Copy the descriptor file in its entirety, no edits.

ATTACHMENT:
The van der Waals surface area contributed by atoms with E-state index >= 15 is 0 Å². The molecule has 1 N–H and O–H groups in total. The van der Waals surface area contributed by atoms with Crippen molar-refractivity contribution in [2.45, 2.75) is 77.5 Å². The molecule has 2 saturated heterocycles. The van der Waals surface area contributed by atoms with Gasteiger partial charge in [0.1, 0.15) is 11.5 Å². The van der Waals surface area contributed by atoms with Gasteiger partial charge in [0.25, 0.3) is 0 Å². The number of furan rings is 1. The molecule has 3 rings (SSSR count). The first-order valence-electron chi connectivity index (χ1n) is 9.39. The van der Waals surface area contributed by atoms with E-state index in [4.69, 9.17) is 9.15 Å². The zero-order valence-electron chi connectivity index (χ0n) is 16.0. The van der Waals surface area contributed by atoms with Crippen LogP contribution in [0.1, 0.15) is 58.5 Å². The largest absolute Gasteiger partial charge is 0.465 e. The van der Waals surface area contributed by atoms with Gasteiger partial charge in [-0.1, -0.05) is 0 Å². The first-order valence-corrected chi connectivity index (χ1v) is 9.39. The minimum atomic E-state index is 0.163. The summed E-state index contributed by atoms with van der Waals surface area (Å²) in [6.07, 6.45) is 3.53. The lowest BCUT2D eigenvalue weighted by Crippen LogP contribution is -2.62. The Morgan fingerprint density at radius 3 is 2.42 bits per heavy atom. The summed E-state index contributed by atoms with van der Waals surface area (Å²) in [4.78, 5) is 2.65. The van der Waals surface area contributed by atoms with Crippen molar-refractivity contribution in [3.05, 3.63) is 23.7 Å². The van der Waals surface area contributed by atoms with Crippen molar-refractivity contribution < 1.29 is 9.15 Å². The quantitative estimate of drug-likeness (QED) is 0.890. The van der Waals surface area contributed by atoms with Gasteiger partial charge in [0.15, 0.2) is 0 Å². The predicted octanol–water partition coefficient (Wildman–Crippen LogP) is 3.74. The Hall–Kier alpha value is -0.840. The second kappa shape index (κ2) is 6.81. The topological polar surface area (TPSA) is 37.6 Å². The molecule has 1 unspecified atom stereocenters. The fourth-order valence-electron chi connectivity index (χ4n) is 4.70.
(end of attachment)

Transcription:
The van der Waals surface area contributed by atoms with E-state index >= 15 is 0 Å². The molecule has 1 N–H and O–H groups in total. The van der Waals surface area contributed by atoms with Crippen molar-refractivity contribution in [2.45, 2.75) is 77.5 Å². The molecule has 2 saturated heterocycles. The van der Waals surface area contributed by atoms with Gasteiger partial charge in [0.1, 0.15) is 11.5 Å². The van der Waals surface area contributed by atoms with Gasteiger partial charge in [0.25, 0.3) is 0 Å². The number of furan rings is 1. The molecule has 3 rings (SSSR count). The first-order valence-electron chi connectivity index (χ1n) is 9.39. The van der Waals surface area contributed by atoms with E-state index in [4.69, 9.17) is 9.15 Å². The zero-order valence-electron chi connectivity index (χ0n) is 16.0. The van der Waals surface area contributed by atoms with Crippen LogP contribution in [0.1, 0.15) is 58.5 Å². The largest absolute Gasteiger partial charge is 0.465 e. The van der Waals surface area contributed by atoms with Gasteiger partial charge in [-0.1, -0.05) is 0 Å². The first-order valence-corrected chi connectivity index (χ1v) is 9.39. The minimum atomic E-state index is 0.163. The summed E-state index contributed by atoms with van der Waals surface area (Å²) in [6.07, 6.45) is 3.53. The lowest BCUT2D eigenvalue weighted by Crippen LogP contribution is -2.62. The Morgan fingerprint density at radius 3 is 2.42 bits per heavy atom. The summed E-state index contributed by atoms with van der Waals surface area (Å²) in [4.78, 5) is 2.65. The van der Waals surface area contributed by atoms with Crippen molar-refractivity contribution in [3.05, 3.63) is 23.7 Å². The van der Waals surface area contributed by atoms with Crippen molar-refractivity contribution < 1.29 is 9.15 Å². The quantitative estimate of drug-likeness (QED) is 0.890. The van der Waals surface area contributed by atoms with Gasteiger partial charge in [0.15, 0.2) is 0 Å². The predicted octanol–water partition coefficient (Wildman–Crippen LogP) is 3.74. The Hall–Kier alpha value is -0.840. The second kappa shape index (κ2) is 6.81. The topological polar surface area (TPSA) is 37.6 Å². The molecule has 1 unspecified atom stereocenters. The fourth-order valence-electron chi connectivity index (χ4n) is 4.70.